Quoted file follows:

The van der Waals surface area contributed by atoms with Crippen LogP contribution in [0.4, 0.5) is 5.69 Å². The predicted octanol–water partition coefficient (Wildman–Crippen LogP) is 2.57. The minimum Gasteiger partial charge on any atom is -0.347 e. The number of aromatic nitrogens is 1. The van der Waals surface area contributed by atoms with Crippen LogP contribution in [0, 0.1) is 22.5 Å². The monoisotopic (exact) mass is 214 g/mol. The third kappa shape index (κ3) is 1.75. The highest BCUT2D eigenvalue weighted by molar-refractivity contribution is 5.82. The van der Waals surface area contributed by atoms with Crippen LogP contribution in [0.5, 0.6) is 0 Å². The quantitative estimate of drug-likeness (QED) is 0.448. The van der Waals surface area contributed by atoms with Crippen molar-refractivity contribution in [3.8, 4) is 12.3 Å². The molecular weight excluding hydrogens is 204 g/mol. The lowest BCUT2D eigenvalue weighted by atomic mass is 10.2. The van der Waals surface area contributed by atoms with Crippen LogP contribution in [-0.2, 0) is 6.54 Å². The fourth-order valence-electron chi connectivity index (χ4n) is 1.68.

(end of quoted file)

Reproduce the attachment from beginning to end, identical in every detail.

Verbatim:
The van der Waals surface area contributed by atoms with Crippen LogP contribution in [0.4, 0.5) is 5.69 Å². The predicted octanol–water partition coefficient (Wildman–Crippen LogP) is 2.57. The minimum Gasteiger partial charge on any atom is -0.347 e. The number of aromatic nitrogens is 1. The van der Waals surface area contributed by atoms with Crippen LogP contribution in [0, 0.1) is 22.5 Å². The monoisotopic (exact) mass is 214 g/mol. The third kappa shape index (κ3) is 1.75. The highest BCUT2D eigenvalue weighted by molar-refractivity contribution is 5.82. The van der Waals surface area contributed by atoms with Crippen LogP contribution in [0.5, 0.6) is 0 Å². The quantitative estimate of drug-likeness (QED) is 0.448. The van der Waals surface area contributed by atoms with Crippen molar-refractivity contribution in [3.8, 4) is 12.3 Å². The molecular weight excluding hydrogens is 204 g/mol. The lowest BCUT2D eigenvalue weighted by atomic mass is 10.2. The van der Waals surface area contributed by atoms with Crippen LogP contribution in [-0.2, 0) is 6.54 Å². The fourth-order valence-electron chi connectivity index (χ4n) is 1.68.